These aren’t simply fun facts, they all have real-world implications for phenomena like the sense of direction, sexism and eyewitness testimony.

The more society understands the diverse array of languages that exist, the more it begins to understand which norms aren’t innate but rather have been dictated by Western standards. Take, for example, the gender binary. Native Hawaiian and Tahitian have three genders to describe individuals, not two.

But while languages unveil unique ways of perceiving the world, there are also studies that indicate that there is something primal and universal about certain observations. Anthropologists Brent Berlin and Paul Kay conducted a study that showed that languages adopt color words into their vocabulary in a surprisingly similar pattern. Similarly, speakers of different languages more or less identify primary color hues in the same spots on a color spectrum.

There is also simply the argument that, like a dog’s nose or an octopus’ camouflage, language is the biologically unique demonstration of human intelligence. If that’s the case, why wouldn’t the world work to preserve what makes it uniquely human? It’s humanity’s duty.

According to Ethnologue, there are over 3,000 endangered languages in the world today. Most of them are endangered as their speakers abandon it in favor of a universal language.

The world has to work to preserve as many as possible. Each language represents a culture and a nation that deserves to have its heritage safeguarded. The history of a language teaches anthropologists much about a society’s diet, geographical origins, neighbors, values and folklore. When a language dies, many cultural practices and customs die with it. Empirically, behind each language is a unique style of thought that exhibits something greater about humanity.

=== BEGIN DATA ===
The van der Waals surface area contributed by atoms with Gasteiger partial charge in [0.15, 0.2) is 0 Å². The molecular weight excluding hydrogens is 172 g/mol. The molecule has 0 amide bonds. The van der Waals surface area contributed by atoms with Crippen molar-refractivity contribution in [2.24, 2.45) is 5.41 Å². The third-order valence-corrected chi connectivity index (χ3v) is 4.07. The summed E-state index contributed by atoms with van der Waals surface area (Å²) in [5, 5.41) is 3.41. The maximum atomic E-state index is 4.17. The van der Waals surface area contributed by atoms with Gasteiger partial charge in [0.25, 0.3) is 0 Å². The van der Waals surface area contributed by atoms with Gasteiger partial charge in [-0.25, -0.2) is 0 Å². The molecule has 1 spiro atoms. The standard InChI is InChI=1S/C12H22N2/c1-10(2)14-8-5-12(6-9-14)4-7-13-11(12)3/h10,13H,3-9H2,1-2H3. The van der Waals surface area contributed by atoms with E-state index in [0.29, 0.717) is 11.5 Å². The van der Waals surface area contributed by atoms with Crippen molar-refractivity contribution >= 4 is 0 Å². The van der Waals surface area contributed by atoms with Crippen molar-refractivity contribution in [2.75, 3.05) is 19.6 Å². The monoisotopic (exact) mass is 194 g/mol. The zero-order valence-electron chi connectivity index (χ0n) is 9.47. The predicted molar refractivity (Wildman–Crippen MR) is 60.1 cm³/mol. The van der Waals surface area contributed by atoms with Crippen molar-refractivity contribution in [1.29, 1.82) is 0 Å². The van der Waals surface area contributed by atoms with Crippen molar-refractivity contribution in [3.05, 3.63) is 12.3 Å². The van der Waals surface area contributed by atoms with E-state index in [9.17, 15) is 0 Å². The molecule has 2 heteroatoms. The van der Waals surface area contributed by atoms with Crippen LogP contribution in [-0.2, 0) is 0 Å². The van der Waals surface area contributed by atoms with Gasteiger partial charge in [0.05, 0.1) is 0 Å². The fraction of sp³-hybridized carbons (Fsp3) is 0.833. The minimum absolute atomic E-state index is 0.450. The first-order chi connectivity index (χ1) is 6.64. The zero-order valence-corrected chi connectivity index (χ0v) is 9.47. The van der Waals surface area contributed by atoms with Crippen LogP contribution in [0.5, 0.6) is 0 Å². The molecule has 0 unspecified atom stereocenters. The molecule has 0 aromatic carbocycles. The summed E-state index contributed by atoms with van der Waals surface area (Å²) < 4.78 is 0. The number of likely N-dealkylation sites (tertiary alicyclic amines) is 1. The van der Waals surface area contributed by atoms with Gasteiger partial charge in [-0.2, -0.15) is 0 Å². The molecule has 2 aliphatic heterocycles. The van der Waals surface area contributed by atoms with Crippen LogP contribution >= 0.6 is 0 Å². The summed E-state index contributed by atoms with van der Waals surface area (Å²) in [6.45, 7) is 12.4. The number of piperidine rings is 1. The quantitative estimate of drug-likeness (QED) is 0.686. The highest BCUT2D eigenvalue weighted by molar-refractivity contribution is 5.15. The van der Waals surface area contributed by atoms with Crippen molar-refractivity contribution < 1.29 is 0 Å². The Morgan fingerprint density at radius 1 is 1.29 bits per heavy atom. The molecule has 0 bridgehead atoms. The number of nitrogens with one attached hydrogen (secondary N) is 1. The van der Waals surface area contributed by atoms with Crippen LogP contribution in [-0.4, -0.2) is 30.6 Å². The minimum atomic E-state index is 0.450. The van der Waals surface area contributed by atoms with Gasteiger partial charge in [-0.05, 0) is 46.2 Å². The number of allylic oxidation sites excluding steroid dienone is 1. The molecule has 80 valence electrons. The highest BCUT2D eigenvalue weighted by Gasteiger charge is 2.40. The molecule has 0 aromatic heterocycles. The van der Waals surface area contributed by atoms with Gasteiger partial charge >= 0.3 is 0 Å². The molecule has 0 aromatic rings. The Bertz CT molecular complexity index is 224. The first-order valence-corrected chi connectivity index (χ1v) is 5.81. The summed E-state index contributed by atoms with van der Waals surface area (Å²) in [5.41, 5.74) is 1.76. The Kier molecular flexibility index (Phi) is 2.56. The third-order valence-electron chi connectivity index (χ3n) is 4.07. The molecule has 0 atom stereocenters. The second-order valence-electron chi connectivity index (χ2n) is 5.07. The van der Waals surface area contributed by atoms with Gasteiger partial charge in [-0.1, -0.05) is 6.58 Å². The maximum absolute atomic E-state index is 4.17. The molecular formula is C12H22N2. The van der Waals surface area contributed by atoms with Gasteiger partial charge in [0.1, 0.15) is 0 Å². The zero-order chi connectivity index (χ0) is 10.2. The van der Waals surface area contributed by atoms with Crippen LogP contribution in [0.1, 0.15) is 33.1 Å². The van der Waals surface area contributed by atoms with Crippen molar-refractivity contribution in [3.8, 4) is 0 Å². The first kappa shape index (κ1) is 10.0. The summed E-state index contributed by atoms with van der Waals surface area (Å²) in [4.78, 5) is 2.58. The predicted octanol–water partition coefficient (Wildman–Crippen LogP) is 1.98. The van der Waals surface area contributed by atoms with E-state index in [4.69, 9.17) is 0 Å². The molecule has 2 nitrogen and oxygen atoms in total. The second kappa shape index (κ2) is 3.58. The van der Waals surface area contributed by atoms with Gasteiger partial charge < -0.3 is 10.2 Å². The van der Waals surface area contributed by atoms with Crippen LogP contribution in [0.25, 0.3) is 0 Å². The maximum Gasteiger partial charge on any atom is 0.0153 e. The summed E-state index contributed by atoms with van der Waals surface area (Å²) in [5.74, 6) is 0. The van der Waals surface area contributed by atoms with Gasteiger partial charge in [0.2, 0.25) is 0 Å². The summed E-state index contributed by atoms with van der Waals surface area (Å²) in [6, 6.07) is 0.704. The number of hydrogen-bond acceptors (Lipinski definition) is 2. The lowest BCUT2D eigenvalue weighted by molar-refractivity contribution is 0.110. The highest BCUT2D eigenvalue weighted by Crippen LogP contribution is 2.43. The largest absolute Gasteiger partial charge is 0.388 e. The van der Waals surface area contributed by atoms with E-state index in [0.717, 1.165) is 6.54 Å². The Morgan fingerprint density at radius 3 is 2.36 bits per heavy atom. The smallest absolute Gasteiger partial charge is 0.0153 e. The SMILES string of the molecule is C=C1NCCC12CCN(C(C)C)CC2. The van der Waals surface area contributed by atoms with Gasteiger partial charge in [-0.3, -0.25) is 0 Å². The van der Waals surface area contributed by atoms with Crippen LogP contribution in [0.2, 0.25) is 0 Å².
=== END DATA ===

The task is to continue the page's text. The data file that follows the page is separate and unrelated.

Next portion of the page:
There are plenty of things that can be done on the individual and government-level to help protect and raise awareness for these endangered languages. 

Use social media to promote indigenous languages. Enroll in language classes or donate to organizations that work to immortalize vulnerable languages. Governments can use policy to sponsor and publicize their endangered languages or coalesce national identity around these cultural staples. They can maintain language resources for endangered languages.

Duolingo has already added new courses for some endangered languages, such as Zulu, Maori and Haitian Creole.

Philosopher Ludwig Wittgenstein once said, “The limits of my language mean the limits of my world.” Ironically, these limits can help express the limitless capabilities of the brain. If the cultural and historical arguments fail to resonate, understand that there are compelling arguments regarding the advancement of psychology and neuroscience.

Lingua francas are helpful for allowing global cross-national communication, but dominant languages cannot be allowed to steamroll less prevalent ones. This mass extinction must be stopped before it is too late.

 

Andrew is a senior in LAS.